United Democratic Front (UDF) has dismissed calls by opposition Malawi Congress Party (MCP) and People’s Party (PP) for President Peter Mutharika to resign, saying they are senseless and merely political statements.
MCP and PP have called for Mutharika’s resignation through parliamentary speeches, accusing him of failing to manage the country’s economy.
But UDF spokesman Ken Ndanga, whose party is in a loose governing alliance with Democratic Progressive Party (DPP) , said political parties “need to be very careful” when demanding a Head of State to step down.
“When President Mutharika resigns, what happened next? In order for us as a country to be able to solve our problems, peace and stability are crucial,” said Ndanga in an interview with Nyasa Times.
“Have we considered what will happen in case the President resigns?”
He said the UDF “agree with those that are saying Malawi has huge economic problems and that is not a secret.”
Ndanga added: “We are equally concerned with the plight of Malawians and we wish things were better than they are now. However, resignation of the President is a misplaced solution to a wrong problem.”
He went on to say: “Huge sums of money have been stolen through cashgate in this country not by the President but public officers. This is what has pushed us as a country into the situation we are in today.
“We need to deal with problems which seem to be entrenched in the public sector.”
Ndanga said as far as UDF is concerned, Mutharika’s government need to immediately concentrate in restoring confidence in the public finance management system because that is key that the public funds are safe.
He said government should also decisively deal with all the challenges dogging the public services wage bill.
“Austerity measures ought to be pronounced and implemented in totality by all public officers including the cabinet and the presidency,” he said.
And speaking in parliament, UDF Member of Parliament for Machinga-Likwenu constituency, David Lali said President Mutharika has demonstrated qualities of leadership by acknowledging the tough economic challenges and stating the foundation for the recovery, growth and transformation.
“All of us here are painfully aware that with the background of Cash-gate and withdrawal of direct donor budget support, Malawi as a nation proved to the world that we could not manage our own resources transparently. We proved to the world that we cannot be trusted with our own resources,” he said.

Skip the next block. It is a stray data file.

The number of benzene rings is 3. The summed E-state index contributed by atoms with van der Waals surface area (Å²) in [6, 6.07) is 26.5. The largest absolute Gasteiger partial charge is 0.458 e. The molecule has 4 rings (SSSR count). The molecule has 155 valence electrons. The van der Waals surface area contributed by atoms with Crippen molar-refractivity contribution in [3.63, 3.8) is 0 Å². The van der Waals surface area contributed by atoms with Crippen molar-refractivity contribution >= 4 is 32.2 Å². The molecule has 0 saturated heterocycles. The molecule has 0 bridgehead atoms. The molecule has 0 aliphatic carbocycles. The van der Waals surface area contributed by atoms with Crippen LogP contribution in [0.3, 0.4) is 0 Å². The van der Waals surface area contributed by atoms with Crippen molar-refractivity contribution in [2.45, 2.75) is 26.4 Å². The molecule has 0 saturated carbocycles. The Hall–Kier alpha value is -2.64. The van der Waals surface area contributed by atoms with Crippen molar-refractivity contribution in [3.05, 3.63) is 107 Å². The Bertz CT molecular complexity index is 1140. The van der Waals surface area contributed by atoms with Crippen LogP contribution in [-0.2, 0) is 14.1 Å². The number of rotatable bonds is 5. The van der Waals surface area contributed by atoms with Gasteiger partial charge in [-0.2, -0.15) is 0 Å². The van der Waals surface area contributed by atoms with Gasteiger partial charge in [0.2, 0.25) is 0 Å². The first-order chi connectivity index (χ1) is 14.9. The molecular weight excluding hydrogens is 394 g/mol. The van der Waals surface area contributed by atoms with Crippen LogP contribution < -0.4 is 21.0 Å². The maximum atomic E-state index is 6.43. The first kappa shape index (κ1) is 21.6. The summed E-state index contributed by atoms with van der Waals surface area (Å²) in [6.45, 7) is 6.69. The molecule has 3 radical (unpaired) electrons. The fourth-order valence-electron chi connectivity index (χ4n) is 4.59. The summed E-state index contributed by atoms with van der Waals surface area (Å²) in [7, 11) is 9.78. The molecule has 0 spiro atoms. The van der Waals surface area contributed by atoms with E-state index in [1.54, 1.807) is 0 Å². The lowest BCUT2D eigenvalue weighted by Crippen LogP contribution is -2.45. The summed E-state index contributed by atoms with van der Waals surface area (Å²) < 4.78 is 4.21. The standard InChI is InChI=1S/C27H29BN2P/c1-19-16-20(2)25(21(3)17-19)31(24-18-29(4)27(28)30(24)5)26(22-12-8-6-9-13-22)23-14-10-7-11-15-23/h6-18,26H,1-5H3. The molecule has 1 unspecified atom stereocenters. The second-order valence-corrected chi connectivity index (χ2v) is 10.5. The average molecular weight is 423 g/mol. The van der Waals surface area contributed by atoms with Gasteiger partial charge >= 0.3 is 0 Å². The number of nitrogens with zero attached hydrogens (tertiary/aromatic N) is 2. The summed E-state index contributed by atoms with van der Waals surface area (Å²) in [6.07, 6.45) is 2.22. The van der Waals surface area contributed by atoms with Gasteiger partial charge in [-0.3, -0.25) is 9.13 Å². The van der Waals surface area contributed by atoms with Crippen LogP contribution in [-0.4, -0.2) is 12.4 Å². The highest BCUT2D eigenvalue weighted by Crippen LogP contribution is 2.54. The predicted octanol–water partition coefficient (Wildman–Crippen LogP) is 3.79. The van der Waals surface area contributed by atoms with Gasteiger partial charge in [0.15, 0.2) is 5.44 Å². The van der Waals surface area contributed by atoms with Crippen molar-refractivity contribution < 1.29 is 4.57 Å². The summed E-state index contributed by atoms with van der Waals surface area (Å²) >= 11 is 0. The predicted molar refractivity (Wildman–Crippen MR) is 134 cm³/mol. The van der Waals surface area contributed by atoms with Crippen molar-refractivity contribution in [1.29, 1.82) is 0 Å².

Lali noted that Mutharika state of the nation address at the opening of 46th session of “made a powerful reminder to all Malawians that we can no longer, as a nation, measure success using the yardstick of resumption of direct budgetary support. He reminded us that our traditional partners have had a rethink about the future of direct budget support globally.”
He said Malawi has to accept and recognise that the era of direct budgetary support is indeed over.
Lali said what Mutharika did in his speech was to “set the tone on what Malawi needs to do next,” saying to seize this opportunity, an opportunity for reform and transformation, where Malawians begin to stand on their own feet.
“Mr Speaker, Sir, from the speech of the President, I picked a number of things. Firstly, that the road to recovery requires ownership and common responsibility by all Malawians. We have to move together because we have no choice and we cannot do otherwise.
“His Excellency the President has set the wheels in motion by presenting key policy priority reforms that government is implementing in order to stabilise the economy and restore confidence, provide growth and to cushion vulnerable Malawians from the economic challenges that we are facing,” said Lali.
He said Mutharika spoke about the importance of public finance management reforms and also public sector reforms, saying these are the tools that are extremely important in restoring much needed credibility to government systems.
“We need to restore confidence to our financial systems and civil service to ensure that Cash-gate never happens again and to ensure that money is only being used for its intended and prudently, and not buying flashy expensive cars when the people of Malawi expect us to be responsible leaders at a time of financial crisis,” he said.
Recently, the Catholic Commission for Justice and Peace (CCJP) national secretary Chris Chisoni also discouraged calls for President to resign, saying there are no plausible grounds compelling a Head of State to step down.
Chisoni, who heads CCJP – a social justice and advocacy arm of the Episcopal Conference of Malawi – in a published interview, said calling for an incumbent President to resign has become “an empty threat trend from some CSOs and opposition parties since 1994.”Follow and Subscribe Nyasa TV :